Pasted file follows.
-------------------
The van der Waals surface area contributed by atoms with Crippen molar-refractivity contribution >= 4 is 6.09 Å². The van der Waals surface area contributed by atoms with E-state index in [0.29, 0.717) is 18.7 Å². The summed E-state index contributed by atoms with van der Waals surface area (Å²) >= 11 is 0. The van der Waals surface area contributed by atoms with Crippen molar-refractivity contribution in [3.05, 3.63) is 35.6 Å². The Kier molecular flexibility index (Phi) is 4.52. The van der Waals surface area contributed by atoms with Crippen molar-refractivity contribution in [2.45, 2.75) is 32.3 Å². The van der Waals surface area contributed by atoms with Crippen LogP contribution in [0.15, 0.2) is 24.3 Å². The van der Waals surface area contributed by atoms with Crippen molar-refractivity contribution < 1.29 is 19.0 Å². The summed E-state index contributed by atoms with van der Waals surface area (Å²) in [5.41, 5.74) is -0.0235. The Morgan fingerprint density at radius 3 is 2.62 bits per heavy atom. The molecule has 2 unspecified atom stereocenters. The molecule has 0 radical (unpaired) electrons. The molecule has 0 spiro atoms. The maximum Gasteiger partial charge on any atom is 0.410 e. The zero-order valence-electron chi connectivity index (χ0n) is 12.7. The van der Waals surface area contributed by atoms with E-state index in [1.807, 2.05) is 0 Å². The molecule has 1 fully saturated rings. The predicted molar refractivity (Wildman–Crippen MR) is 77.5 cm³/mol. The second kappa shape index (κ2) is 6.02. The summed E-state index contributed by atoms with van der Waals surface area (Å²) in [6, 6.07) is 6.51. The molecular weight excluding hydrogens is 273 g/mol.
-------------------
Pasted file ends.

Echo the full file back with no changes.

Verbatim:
The van der Waals surface area contributed by atoms with Crippen molar-refractivity contribution >= 4 is 6.09 Å². The van der Waals surface area contributed by atoms with E-state index in [0.29, 0.717) is 18.7 Å². The summed E-state index contributed by atoms with van der Waals surface area (Å²) >= 11 is 0. The van der Waals surface area contributed by atoms with Crippen molar-refractivity contribution in [3.05, 3.63) is 35.6 Å². The Kier molecular flexibility index (Phi) is 4.52. The van der Waals surface area contributed by atoms with Crippen molar-refractivity contribution in [2.45, 2.75) is 32.3 Å². The van der Waals surface area contributed by atoms with Crippen LogP contribution in [0.15, 0.2) is 24.3 Å². The van der Waals surface area contributed by atoms with Crippen molar-refractivity contribution < 1.29 is 19.0 Å². The summed E-state index contributed by atoms with van der Waals surface area (Å²) in [5.41, 5.74) is -0.0235. The Morgan fingerprint density at radius 3 is 2.62 bits per heavy atom. The molecule has 2 unspecified atom stereocenters. The molecule has 0 radical (unpaired) electrons. The molecule has 0 spiro atoms. The maximum Gasteiger partial charge on any atom is 0.410 e. The zero-order valence-electron chi connectivity index (χ0n) is 12.7. The van der Waals surface area contributed by atoms with E-state index in [1.807, 2.05) is 0 Å². The molecule has 1 fully saturated rings. The predicted molar refractivity (Wildman–Crippen MR) is 77.5 cm³/mol. The second kappa shape index (κ2) is 6.02. The summed E-state index contributed by atoms with van der Waals surface area (Å²) in [6, 6.07) is 6.51. The molecular weight excluding hydrogens is 273 g/mol.